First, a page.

On June 10, 1752, a 46-year-old man managed to demonstrate the connection between lightning and electricity by flying a kite in a thunderstorm. This man was Benjamin Franklin, one of the Founding Fathers of the United States. You can read more about his fascinating experiment here.
So this bring us to the question: Can you fly a kite in the rain? Yes, you can fly a kite in the rain, as long as there is some wind to keep your kite in the air. However, there are mitigating factors that contribute towards your enjoyment and safety if you choose to fly a kite in the rain.
To be honest, flying a kite in the rain sounded dangerous to me when I was much younger. I could slip and fall running with a kite, lose my kite due to strong winds, have my kite damaged, fall sick due to being in the rain, or more commonly mentioned by my parents: get electrocuted if it was a thunderstorm.
As previously mentioned, to fly a kite, regardless of the weather, all you need is some wind. Be sure to read on to see how you can enjoy kite flying in the rain in a safe manner!
Things to Consider Before Flying a Kite in the Rain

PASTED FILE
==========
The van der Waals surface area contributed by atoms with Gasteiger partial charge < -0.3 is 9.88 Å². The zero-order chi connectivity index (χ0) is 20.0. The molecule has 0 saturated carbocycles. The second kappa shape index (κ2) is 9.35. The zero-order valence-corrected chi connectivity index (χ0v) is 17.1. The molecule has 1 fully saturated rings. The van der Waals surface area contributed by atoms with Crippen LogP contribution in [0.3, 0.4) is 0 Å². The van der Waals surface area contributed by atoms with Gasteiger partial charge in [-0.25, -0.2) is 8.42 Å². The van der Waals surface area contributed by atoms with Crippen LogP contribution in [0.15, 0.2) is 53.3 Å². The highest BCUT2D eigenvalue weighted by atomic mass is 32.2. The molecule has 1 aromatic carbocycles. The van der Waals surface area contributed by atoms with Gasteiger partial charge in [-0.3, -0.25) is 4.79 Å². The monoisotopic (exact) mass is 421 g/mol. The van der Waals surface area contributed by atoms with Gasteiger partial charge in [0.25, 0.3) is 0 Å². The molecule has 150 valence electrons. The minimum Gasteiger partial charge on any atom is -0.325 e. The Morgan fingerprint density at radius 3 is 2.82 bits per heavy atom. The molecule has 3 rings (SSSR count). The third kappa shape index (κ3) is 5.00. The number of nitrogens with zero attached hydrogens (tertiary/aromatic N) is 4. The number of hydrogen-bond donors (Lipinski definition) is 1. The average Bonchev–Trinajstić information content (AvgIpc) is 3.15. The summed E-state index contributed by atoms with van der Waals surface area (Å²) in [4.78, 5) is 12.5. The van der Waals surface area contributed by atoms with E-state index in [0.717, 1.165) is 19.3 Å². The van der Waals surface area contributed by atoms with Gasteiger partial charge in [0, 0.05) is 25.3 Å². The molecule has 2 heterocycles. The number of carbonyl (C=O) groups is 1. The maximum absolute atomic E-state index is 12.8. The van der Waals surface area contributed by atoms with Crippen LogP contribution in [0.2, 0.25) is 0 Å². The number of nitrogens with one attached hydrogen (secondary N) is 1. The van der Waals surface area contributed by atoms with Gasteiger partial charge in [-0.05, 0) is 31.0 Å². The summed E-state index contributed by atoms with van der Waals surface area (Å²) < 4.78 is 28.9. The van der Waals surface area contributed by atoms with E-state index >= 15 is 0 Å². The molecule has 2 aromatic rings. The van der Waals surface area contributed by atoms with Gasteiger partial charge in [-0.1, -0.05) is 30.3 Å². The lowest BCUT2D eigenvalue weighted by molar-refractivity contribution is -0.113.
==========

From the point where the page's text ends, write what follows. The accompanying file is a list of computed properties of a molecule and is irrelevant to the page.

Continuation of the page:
If you are looking to venture out in the rain to get your kite flying fix, make sure you at least are wearing a raincoat or poncho to keep most of the rain off you.
One major warning that you will always come across when asking about flying a kite in the rain is to beware of how easily your kite can become a conductor of electricity either by way of lightning strikes, or your kite flying into above-ground power lines.
Modern kite strings are usually made from hemp, cotton, nylon, or silk. While these are non-conductive, they are not insulators and when wet, can conduct electricity easily. Your kite may also be made out of conductive material such as carbon fibre, or Mylar, both of which are excellent conductors of electricity, so keep this in mind when reading the below sections. To jump to a specific question, click on the links below:
How much rainfall is there?